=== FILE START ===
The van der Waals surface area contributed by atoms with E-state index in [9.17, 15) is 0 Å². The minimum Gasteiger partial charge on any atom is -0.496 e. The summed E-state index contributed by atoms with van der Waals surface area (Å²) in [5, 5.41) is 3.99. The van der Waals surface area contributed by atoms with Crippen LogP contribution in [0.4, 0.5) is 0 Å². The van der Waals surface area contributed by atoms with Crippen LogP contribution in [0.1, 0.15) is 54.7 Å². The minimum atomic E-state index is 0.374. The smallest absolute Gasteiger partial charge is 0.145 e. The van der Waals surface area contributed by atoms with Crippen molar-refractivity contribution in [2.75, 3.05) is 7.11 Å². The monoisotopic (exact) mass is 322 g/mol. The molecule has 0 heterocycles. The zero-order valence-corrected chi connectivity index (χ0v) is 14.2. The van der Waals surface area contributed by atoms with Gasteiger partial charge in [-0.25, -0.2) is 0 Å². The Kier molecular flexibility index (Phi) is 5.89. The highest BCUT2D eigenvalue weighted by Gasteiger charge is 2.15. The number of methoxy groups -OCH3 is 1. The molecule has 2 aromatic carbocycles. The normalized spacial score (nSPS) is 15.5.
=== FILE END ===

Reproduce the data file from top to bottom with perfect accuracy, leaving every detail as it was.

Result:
The van der Waals surface area contributed by atoms with E-state index in [9.17, 15) is 0 Å². The minimum Gasteiger partial charge on any atom is -0.496 e. The summed E-state index contributed by atoms with van der Waals surface area (Å²) in [5, 5.41) is 3.99. The van der Waals surface area contributed by atoms with Crippen LogP contribution in [0.4, 0.5) is 0 Å². The van der Waals surface area contributed by atoms with Crippen LogP contribution in [0.1, 0.15) is 54.7 Å². The minimum atomic E-state index is 0.374. The smallest absolute Gasteiger partial charge is 0.145 e. The van der Waals surface area contributed by atoms with Crippen molar-refractivity contribution in [2.75, 3.05) is 7.11 Å². The monoisotopic (exact) mass is 322 g/mol. The molecule has 0 heterocycles. The zero-order valence-corrected chi connectivity index (χ0v) is 14.2. The van der Waals surface area contributed by atoms with Gasteiger partial charge in [-0.25, -0.2) is 0 Å². The Kier molecular flexibility index (Phi) is 5.89. The highest BCUT2D eigenvalue weighted by Gasteiger charge is 2.15. The number of methoxy groups -OCH3 is 1. The molecule has 2 aromatic carbocycles. The normalized spacial score (nSPS) is 15.5.